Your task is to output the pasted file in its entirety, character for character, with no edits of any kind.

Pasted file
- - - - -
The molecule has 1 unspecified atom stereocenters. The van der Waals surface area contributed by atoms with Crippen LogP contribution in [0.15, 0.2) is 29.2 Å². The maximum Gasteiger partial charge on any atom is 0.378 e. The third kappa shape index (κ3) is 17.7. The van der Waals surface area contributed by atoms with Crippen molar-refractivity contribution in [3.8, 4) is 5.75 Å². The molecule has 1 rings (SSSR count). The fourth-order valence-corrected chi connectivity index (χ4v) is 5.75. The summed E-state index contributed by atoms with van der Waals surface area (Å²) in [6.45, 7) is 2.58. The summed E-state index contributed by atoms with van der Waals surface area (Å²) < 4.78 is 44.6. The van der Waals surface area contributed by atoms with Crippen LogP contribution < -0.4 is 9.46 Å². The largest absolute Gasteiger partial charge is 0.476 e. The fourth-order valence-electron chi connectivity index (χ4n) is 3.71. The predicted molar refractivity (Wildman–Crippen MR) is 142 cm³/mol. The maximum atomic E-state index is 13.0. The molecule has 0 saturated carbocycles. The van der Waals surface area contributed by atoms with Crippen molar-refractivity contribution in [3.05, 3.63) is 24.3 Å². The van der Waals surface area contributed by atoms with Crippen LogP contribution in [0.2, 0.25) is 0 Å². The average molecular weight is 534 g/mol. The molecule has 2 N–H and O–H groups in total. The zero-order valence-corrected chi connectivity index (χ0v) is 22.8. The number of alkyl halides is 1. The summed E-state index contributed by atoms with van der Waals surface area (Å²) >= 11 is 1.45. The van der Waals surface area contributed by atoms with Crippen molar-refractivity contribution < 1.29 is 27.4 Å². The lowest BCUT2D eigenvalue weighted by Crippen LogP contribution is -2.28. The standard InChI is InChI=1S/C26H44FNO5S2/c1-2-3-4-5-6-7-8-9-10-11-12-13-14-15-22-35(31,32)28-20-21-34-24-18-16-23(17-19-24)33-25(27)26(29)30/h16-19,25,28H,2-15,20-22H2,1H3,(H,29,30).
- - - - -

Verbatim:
The molecule has 1 unspecified atom stereocenters. The van der Waals surface area contributed by atoms with Crippen LogP contribution in [0.15, 0.2) is 29.2 Å². The maximum Gasteiger partial charge on any atom is 0.378 e. The third kappa shape index (κ3) is 17.7. The van der Waals surface area contributed by atoms with Crippen molar-refractivity contribution in [3.8, 4) is 5.75 Å². The molecule has 1 rings (SSSR count). The fourth-order valence-corrected chi connectivity index (χ4v) is 5.75. The summed E-state index contributed by atoms with van der Waals surface area (Å²) in [6.45, 7) is 2.58. The summed E-state index contributed by atoms with van der Waals surface area (Å²) < 4.78 is 44.6. The van der Waals surface area contributed by atoms with Crippen LogP contribution < -0.4 is 9.46 Å². The largest absolute Gasteiger partial charge is 0.476 e. The fourth-order valence-electron chi connectivity index (χ4n) is 3.71. The predicted molar refractivity (Wildman–Crippen MR) is 142 cm³/mol. The maximum atomic E-state index is 13.0. The molecule has 0 saturated carbocycles. The van der Waals surface area contributed by atoms with Crippen molar-refractivity contribution in [3.05, 3.63) is 24.3 Å². The van der Waals surface area contributed by atoms with Crippen LogP contribution in [0.2, 0.25) is 0 Å². The average molecular weight is 534 g/mol. The molecule has 2 N–H and O–H groups in total. The zero-order valence-corrected chi connectivity index (χ0v) is 22.8. The number of alkyl halides is 1. The summed E-state index contributed by atoms with van der Waals surface area (Å²) >= 11 is 1.45. The van der Waals surface area contributed by atoms with Crippen molar-refractivity contribution < 1.29 is 27.4 Å². The lowest BCUT2D eigenvalue weighted by Crippen LogP contribution is -2.28. The standard InChI is InChI=1S/C26H44FNO5S2/c1-2-3-4-5-6-7-8-9-10-11-12-13-14-15-22-35(31,32)28-20-21-34-24-18-16-23(17-19-24)33-25(27)26(29)30/h16-19,25,28H,2-15,20-22H2,1H3,(H,29,30).